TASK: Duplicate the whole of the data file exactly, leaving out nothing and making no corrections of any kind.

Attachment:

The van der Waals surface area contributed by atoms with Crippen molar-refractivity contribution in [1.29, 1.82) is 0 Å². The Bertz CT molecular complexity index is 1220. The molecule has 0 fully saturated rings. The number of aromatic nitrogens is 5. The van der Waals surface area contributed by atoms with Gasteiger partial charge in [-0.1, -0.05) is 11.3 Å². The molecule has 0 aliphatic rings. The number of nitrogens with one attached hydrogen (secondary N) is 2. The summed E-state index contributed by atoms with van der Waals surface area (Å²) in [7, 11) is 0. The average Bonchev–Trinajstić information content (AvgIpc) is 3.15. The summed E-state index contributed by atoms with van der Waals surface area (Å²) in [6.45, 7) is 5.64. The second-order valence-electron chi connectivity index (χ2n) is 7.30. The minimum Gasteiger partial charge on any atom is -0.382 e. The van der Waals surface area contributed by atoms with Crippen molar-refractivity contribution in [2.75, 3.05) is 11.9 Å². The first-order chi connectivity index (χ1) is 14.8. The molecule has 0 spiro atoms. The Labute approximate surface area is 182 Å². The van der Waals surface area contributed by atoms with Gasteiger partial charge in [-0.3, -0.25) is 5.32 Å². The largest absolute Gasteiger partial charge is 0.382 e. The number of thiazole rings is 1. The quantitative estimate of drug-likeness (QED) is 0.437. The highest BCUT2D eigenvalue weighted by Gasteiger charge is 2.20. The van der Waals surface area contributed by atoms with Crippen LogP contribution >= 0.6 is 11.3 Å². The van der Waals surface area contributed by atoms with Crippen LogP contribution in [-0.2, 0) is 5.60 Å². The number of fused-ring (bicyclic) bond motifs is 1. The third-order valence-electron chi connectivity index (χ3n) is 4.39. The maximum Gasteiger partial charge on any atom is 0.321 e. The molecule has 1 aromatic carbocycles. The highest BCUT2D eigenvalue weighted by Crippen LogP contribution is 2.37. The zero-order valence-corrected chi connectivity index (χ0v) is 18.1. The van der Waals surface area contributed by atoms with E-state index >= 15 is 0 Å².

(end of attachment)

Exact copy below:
The van der Waals surface area contributed by atoms with Crippen molar-refractivity contribution in [1.29, 1.82) is 0 Å². The Bertz CT molecular complexity index is 1220. The molecule has 0 fully saturated rings. The number of aromatic nitrogens is 5. The van der Waals surface area contributed by atoms with Gasteiger partial charge in [-0.1, -0.05) is 11.3 Å². The molecule has 0 aliphatic rings. The number of nitrogens with one attached hydrogen (secondary N) is 2. The summed E-state index contributed by atoms with van der Waals surface area (Å²) in [7, 11) is 0. The average Bonchev–Trinajstić information content (AvgIpc) is 3.15. The summed E-state index contributed by atoms with van der Waals surface area (Å²) in [6.45, 7) is 5.64. The second-order valence-electron chi connectivity index (χ2n) is 7.30. The minimum Gasteiger partial charge on any atom is -0.382 e. The van der Waals surface area contributed by atoms with Crippen molar-refractivity contribution in [2.75, 3.05) is 11.9 Å². The first-order chi connectivity index (χ1) is 14.8. The molecule has 0 spiro atoms. The Labute approximate surface area is 182 Å². The van der Waals surface area contributed by atoms with Gasteiger partial charge in [-0.3, -0.25) is 5.32 Å². The largest absolute Gasteiger partial charge is 0.382 e. The number of thiazole rings is 1. The quantitative estimate of drug-likeness (QED) is 0.437. The highest BCUT2D eigenvalue weighted by Gasteiger charge is 2.20. The van der Waals surface area contributed by atoms with Crippen LogP contribution >= 0.6 is 11.3 Å². The van der Waals surface area contributed by atoms with Crippen LogP contribution in [-0.2, 0) is 5.60 Å². The number of fused-ring (bicyclic) bond motifs is 1. The third-order valence-electron chi connectivity index (χ3n) is 4.39. The maximum Gasteiger partial charge on any atom is 0.321 e. The molecule has 1 aromatic carbocycles. The highest BCUT2D eigenvalue weighted by Crippen LogP contribution is 2.37. The zero-order valence-corrected chi connectivity index (χ0v) is 18.1. The van der Waals surface area contributed by atoms with E-state index >= 15 is 0 Å².